ATLANTIC CITY — One of just a handful in the Garden State, a needle exchange program operating on Tennessee Avenue in Atlantic City is expected to stop operating in the middle of October.

The South Jersey AIDS Alliance, which has been providing the service since 2007, is hoping to extend the expiration date or get rid of it altogether.

"The next closest syringe access program is in Camden, which is well over an hour away by car," Carol Harney, Alliance CEO, told New Jersey 101.5. "There are no other services like this in our area."

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Harney fears that scrapping the program will lead to a greater number of overdoses in the city, and increased levels of HIV, hepatitis and other blood-borne diseases, since more individuals will be forced to share needles for drug use.

"We always have hope that the city will recognize the value of our program," Harney said. "We have reached out to the city asking to set up meetings with them and we've gotten no response."

New Jersey 101.5 reached out to members of City Council for comment but received no response.

City Council voted in late July to repeal a city ordinance that granted permission for a syringe access program. When the new ordinance was introduced, council members voiced concerns about individuals from others towns traveling to Atlantic City to use the social service.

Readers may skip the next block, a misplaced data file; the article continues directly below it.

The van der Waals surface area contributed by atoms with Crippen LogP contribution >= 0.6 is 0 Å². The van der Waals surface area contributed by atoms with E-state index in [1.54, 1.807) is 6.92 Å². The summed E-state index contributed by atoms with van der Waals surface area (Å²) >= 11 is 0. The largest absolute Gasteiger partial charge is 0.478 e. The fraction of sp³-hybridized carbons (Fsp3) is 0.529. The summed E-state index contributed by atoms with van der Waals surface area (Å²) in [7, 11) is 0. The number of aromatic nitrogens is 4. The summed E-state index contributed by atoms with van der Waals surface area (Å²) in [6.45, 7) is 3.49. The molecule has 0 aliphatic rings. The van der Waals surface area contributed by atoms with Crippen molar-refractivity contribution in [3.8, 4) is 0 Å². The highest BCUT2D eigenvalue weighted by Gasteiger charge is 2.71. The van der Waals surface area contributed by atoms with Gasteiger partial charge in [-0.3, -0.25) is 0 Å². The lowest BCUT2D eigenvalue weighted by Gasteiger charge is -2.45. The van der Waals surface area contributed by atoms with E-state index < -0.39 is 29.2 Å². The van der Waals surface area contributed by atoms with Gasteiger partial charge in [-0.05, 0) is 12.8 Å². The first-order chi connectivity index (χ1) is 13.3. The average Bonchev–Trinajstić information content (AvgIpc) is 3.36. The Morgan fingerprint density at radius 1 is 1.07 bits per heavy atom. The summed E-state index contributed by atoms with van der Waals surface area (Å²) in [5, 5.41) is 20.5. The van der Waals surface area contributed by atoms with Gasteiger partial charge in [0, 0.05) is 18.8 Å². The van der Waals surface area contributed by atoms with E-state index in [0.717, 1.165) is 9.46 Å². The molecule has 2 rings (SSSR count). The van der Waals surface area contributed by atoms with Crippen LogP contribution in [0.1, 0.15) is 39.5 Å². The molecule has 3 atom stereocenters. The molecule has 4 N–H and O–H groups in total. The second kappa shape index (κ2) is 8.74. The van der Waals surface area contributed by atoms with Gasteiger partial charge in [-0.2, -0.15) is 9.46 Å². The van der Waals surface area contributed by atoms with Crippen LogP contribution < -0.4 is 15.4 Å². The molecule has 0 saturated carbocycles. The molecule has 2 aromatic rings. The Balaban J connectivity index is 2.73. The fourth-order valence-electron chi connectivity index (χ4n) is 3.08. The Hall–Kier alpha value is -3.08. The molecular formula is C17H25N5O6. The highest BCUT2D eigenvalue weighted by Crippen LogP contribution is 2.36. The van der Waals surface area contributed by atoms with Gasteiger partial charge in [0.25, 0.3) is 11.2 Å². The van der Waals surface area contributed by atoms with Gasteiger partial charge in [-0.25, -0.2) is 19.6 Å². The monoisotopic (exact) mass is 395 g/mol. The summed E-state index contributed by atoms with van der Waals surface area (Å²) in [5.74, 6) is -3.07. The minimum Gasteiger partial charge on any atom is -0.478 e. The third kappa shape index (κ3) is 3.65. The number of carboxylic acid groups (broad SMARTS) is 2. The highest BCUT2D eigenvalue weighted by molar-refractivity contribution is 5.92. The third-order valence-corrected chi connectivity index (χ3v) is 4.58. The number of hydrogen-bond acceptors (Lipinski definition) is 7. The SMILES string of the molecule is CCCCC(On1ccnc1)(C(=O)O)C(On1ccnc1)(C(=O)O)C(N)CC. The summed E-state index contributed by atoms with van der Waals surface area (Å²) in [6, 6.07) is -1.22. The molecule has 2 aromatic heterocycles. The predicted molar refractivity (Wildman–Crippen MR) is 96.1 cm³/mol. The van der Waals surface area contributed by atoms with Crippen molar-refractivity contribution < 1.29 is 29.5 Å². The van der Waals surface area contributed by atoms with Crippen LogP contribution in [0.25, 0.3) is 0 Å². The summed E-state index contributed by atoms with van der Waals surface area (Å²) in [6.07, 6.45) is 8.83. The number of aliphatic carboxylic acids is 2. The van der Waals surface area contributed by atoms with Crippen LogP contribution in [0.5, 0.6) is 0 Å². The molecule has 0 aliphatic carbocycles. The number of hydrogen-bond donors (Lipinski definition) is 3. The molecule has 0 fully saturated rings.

The service is carried out at the Oasis Drop-In Center, which also refers people to drug treatment and offers tools related to preventing the spread of HIV/AIDS and hepatitis.

The operation has the support of the state health department and Gov. Phil Murphy. The Murphy administration in August voiced its support for legislation that would authorize the New Jersey Department of Health to independently establish harm reduction centers and the operation of syringe exchange programs. The legislation would also eliminate municipal authority to shutter syringe exchange programs.

“The Administration continues to explore solutions that will preserve syringe access in Atlantic City," Alyana Alfaro, a spokesperson for the Governor's Office, told New Jersey 101.5. "In the event that a viable solution cannot be found, we will support legislation to ensure that harm reduction centers are protected and expanded statewide.”

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